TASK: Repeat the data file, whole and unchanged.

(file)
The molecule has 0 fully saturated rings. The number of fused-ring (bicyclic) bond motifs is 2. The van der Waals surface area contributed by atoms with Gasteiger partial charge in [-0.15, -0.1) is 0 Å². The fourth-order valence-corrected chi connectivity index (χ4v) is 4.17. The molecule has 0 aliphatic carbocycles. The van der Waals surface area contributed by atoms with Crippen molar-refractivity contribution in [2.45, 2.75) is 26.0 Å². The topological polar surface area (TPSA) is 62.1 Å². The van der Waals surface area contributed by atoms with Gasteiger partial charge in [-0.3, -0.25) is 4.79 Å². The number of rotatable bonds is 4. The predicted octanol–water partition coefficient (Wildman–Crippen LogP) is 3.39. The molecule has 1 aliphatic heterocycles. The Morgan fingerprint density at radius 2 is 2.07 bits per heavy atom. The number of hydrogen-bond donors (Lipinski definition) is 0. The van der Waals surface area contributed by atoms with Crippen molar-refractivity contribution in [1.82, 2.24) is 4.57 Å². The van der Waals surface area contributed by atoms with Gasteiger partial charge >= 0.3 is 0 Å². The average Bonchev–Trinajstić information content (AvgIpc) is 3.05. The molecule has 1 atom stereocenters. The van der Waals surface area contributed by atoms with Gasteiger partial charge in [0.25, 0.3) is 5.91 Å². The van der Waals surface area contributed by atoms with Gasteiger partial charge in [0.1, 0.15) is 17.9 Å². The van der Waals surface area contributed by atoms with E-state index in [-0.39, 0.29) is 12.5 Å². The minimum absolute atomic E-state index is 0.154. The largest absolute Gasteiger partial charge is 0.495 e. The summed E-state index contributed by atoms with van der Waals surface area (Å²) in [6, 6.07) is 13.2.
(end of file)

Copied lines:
The molecule has 0 fully saturated rings. The number of fused-ring (bicyclic) bond motifs is 2. The van der Waals surface area contributed by atoms with Gasteiger partial charge in [-0.15, -0.1) is 0 Å². The fourth-order valence-corrected chi connectivity index (χ4v) is 4.17. The molecule has 0 aliphatic carbocycles. The van der Waals surface area contributed by atoms with Crippen molar-refractivity contribution in [2.45, 2.75) is 26.0 Å². The topological polar surface area (TPSA) is 62.1 Å². The van der Waals surface area contributed by atoms with Gasteiger partial charge in [-0.3, -0.25) is 4.79 Å². The number of rotatable bonds is 4. The predicted octanol–water partition coefficient (Wildman–Crippen LogP) is 3.39. The molecule has 1 aliphatic heterocycles. The Morgan fingerprint density at radius 2 is 2.07 bits per heavy atom. The number of hydrogen-bond donors (Lipinski definition) is 0. The van der Waals surface area contributed by atoms with Crippen molar-refractivity contribution in [1.82, 2.24) is 4.57 Å². The van der Waals surface area contributed by atoms with Gasteiger partial charge >= 0.3 is 0 Å². The average Bonchev–Trinajstić information content (AvgIpc) is 3.05. The molecule has 1 atom stereocenters. The van der Waals surface area contributed by atoms with Gasteiger partial charge in [0.25, 0.3) is 5.91 Å². The van der Waals surface area contributed by atoms with Gasteiger partial charge in [0.1, 0.15) is 17.9 Å². The van der Waals surface area contributed by atoms with E-state index in [-0.39, 0.29) is 12.5 Å². The minimum absolute atomic E-state index is 0.154. The largest absolute Gasteiger partial charge is 0.495 e. The summed E-state index contributed by atoms with van der Waals surface area (Å²) in [6, 6.07) is 13.2.